Specifically, if someone lobs a bead from a Necklace of Fireballs, can Mage Hand block or catch the bead before it reaches the target?
Maybe, if you ready your action to do so
I'm going to assume that you already have mage hand cast so that casting time is not an issue.
By default you have no ability to control mage hand outside of your turn. Since the attack is not happening on your turn you have no opportunity to intervene. The caster cannot react to an object being thrown, but what if there was a way that they could react to it?
The Ready Action allows you to react to a specific "perceivable circumstance". If you had some reason to believe that someone was going to throw something at you, you could take the Ready action on your turn with the trigger: "If they throw something at me, I'm going to use my mage hand to catch it."
This consumes both your action and your reaction but does achieve the goal you were looking for. You still require a lenient DM for this to work however, as counting "catching an object" as "manipulating an object" is somewhat open to interpretation.
What about the fireball?
So we have established that with some DMs you may be able to use a readied action to catch a bead from the Necklace of Fireballs. But what happens to the fireball when we do?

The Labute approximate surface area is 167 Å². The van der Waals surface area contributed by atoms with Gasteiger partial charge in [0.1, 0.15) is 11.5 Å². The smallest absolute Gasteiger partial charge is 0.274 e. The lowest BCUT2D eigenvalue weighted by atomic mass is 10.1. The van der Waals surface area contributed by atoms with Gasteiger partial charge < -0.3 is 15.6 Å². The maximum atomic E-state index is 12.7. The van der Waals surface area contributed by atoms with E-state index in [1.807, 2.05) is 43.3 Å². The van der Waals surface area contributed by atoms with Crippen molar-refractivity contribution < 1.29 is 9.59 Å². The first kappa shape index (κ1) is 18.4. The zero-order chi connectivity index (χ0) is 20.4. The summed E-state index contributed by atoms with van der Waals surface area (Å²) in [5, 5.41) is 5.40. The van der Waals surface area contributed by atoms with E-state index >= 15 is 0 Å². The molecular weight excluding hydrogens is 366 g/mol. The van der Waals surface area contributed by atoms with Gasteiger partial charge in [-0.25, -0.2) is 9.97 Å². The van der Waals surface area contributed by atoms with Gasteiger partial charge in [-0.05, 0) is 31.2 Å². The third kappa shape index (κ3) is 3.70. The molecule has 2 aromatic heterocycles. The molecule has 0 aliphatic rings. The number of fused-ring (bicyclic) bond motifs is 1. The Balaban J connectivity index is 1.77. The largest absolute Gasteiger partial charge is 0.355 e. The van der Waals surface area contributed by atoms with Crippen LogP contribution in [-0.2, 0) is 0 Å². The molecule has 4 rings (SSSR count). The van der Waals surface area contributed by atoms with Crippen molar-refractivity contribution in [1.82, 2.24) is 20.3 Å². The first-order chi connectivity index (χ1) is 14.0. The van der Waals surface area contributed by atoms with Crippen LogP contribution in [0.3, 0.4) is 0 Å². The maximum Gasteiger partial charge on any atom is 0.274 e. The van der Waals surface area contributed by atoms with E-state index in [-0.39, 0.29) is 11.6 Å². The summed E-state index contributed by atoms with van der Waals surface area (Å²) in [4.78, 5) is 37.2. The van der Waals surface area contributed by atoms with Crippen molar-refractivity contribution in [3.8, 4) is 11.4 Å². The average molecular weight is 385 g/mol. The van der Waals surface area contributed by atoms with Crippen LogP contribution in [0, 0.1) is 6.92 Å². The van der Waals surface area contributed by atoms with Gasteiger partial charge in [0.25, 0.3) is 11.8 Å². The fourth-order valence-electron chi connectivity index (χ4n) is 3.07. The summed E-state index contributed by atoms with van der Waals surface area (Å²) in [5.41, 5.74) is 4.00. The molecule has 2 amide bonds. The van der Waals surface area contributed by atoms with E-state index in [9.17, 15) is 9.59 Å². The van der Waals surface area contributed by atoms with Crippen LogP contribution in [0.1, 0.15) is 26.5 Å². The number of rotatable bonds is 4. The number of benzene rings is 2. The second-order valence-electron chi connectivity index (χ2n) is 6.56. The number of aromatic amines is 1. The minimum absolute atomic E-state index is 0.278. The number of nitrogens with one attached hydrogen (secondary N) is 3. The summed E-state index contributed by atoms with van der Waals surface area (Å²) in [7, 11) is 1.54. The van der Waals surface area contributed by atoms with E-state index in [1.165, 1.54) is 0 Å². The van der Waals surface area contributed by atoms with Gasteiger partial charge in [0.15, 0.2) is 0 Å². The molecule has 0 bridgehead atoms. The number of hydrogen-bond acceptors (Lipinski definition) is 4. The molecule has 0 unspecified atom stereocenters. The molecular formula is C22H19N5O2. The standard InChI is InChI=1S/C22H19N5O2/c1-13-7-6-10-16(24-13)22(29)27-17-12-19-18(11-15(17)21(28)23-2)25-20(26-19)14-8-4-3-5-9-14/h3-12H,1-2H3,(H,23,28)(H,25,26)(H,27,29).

The trigger for the fireball from the item's description is:
When it reaches the end of its trajectory
Unfortunately "trajectory" is not a game term used anywhere else as can be seen from this search. Therefore it is up to the DM what exactly counts as reaching the end of its trajectory. I can see two possible interpretations.
The bead detonates wherever it stops. Trajectory is defined as "the trajectory of a moving object is the path that it follows as it moves." Notably is the "as it moves" part. Therefore the ends of the objects trajectory is the place where it stops. The fireball will be trigger at the place where your mage hand intercepts it.
The bead only detonates at the end of its intended trajectory. When thrown, the bead is given a trajectory to the place where the user intends it to go. Only reaching the end of this trajectory will detonate the bead, therefore intercepting the bead prevents the fireball entirely.
This option then exposes questions about what happens to the bead after it is caught. Does it become inert? Would moving it to the end of its original trajectory trigger it later? In my view these question weaken this option as an appropriate ruling.
I heavily favour the first option and that is how I would rule at the table. I believe it is most in keeping with the intent of the item. Ruling this way makes the point where you intercept the bead critical, additionally it doesn't allow a cantrip to completely negates a rare wondrous item.
The generally accepted reading of the rules (supported by WotC) is that things do only what they say they do.
Make hand can “manipulate an object, open an unlocked door or container, stow or retrieve an item from an open container, or pour the contents out of a vial” - and that’s all.